Lime juice, capers, and red onion turn slices of tuna into something spectacular. This tuna carpaccio makes a great appetizer or light lunch.
I am SO excited to share this recipe with you today. This tuna carpaccio isn’t just delicious, but it’s exactly the kind of food I enjoy making (and eating!). It’s fresh, tasty and doesn’t take very long to make. Perfect for these sweltering summer days.
I first tried this dish back in 2012, while on vacation with my parents. It was our first visit to the island of St. Maarten, and my first Caribbean vacation.
Which, honestly is kind of sad. My family is Trinidadian, so you’d think I’d have grown up with Caribbean vacations being a regular thing. But we left when I was 3, and have only ever gone back for funerals, so it’s not a happy or relaxing place for us. So St. Maarten eventually ended up being our go-place for beaches and scorching hot weather.
We’ve gone back 3 or 4 times now (I’ve lost count), and every time we visit we make sure to visit a restaurant called SkipJack’s.
This friendly family restaurant has a really cool atmosphere (it’s right on the water) and serves up tasty seafood dishes, like this tuna carpaccio.
(I have a blog post about SkipJack’s that you can check out if you’d like to.)
I enlisted my mum to help me test this recipe, as I figured between the two of us we’d remember what the dish is supposed to taste like.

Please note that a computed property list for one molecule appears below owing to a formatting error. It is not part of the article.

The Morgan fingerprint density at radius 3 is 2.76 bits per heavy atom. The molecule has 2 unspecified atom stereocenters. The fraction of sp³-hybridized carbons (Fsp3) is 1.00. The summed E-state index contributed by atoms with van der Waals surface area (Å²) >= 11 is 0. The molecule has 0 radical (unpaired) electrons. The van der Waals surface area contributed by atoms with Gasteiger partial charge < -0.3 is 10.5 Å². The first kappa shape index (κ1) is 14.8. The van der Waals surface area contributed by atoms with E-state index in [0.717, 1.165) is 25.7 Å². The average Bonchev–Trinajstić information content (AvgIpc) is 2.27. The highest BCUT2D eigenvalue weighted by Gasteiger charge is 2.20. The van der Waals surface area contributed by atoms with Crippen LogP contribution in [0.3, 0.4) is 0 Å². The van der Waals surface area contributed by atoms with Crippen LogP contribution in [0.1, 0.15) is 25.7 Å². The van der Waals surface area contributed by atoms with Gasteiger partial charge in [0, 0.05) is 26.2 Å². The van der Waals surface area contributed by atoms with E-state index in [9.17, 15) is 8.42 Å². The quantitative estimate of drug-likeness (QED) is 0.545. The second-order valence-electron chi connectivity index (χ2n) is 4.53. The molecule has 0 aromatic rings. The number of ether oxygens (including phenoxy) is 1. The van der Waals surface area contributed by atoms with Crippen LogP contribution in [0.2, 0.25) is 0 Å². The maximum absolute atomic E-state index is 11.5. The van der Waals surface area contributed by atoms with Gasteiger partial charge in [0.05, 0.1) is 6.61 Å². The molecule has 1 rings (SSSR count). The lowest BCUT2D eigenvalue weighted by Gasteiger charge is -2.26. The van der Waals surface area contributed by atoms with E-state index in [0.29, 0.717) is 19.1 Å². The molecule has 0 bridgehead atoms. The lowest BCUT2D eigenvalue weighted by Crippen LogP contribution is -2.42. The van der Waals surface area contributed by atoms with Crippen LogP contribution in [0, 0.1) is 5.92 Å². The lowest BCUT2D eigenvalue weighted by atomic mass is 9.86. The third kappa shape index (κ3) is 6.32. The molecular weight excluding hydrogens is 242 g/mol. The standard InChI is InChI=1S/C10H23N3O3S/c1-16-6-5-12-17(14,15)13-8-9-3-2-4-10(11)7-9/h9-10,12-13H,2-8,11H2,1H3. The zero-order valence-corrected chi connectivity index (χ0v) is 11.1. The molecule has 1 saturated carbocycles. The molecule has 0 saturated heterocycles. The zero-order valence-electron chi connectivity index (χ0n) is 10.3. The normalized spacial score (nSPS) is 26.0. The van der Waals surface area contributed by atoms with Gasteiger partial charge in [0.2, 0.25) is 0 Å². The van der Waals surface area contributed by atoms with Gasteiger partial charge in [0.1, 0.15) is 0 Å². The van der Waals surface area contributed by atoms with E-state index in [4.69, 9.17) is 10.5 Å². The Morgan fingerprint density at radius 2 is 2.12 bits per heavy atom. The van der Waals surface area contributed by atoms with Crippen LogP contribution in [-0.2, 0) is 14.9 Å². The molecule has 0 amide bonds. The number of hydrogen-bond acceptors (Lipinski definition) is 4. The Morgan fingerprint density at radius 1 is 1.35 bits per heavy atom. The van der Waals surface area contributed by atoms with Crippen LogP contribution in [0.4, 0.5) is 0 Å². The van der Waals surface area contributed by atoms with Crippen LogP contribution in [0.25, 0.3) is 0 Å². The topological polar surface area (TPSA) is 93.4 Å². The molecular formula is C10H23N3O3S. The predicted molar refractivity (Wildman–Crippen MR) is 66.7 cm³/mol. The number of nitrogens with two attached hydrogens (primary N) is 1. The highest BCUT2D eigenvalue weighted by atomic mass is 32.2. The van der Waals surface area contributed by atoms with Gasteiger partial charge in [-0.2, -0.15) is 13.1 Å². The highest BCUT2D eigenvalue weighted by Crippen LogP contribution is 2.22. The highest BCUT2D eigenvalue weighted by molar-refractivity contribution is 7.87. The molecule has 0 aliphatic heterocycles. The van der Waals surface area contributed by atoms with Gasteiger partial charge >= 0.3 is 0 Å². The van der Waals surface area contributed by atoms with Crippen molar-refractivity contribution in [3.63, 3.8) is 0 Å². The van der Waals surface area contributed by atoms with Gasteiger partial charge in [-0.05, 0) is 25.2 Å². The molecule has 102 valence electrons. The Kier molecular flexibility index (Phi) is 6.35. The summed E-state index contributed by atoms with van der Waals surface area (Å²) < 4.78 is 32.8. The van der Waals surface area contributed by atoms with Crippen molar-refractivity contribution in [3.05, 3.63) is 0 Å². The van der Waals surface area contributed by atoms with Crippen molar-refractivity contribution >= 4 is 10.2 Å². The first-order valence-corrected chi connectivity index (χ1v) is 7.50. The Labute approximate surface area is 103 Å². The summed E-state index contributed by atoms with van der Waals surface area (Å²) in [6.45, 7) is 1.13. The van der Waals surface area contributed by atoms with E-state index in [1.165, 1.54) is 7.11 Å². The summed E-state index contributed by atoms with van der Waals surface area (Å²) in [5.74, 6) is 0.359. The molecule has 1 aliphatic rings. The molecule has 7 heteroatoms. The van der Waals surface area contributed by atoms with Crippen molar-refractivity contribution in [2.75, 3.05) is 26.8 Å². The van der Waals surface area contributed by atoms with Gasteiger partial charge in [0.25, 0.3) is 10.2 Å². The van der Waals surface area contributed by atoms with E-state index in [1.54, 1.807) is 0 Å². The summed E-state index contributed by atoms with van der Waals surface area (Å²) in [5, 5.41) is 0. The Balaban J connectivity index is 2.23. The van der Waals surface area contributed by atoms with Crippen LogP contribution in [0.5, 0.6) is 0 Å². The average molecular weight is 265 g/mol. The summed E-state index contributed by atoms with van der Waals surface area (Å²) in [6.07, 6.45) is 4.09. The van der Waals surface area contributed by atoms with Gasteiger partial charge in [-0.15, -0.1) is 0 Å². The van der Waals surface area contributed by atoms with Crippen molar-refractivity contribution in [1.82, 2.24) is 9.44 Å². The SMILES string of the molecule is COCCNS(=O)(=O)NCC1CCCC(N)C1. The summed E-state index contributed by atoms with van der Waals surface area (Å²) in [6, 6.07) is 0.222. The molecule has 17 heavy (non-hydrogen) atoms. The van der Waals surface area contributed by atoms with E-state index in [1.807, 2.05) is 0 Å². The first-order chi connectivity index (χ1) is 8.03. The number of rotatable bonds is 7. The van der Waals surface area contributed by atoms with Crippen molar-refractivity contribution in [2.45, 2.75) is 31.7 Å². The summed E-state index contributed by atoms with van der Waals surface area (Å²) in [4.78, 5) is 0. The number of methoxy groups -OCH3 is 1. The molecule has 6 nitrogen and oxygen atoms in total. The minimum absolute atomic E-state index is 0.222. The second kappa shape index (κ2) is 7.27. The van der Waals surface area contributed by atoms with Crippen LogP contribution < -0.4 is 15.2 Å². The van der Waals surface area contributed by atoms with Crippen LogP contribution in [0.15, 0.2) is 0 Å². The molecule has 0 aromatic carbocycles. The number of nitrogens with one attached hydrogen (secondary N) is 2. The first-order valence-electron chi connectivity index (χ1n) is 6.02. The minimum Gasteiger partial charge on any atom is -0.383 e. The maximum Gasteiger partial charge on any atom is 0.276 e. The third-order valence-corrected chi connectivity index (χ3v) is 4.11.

We test this recipes a few times before deciding that we had successfully replicated the dish we had enjoyed in St. Maarten. Our little twist is adding lime zest, which gives an extra bit of brightness to the dish.
This recipe is deceptively simple. It doesn’t have a lot of ingredients, so it’s important to use really fresh ingredients.
If the limes in your fridge are a bit dried out, grab a fresh one on your next grocery run. You need the brightness of a fresh lime to cut through the fatty-ness of the fish.
A fresh red onion is going to give you better flavour too. Which is important, since you’re basically eating it raw. If raw onions are not your thing you can try soaking them in ice water to reduce the intensity of their bite. Or you can soak them in the lime juice to give them a quick pickled effect.
I usually hate raw onions, but I don’t mind them in dishes that have a lot of lime juice, like this tuna carpaccio or pico de gallo. If you’re sensitive to them though, try the tips above.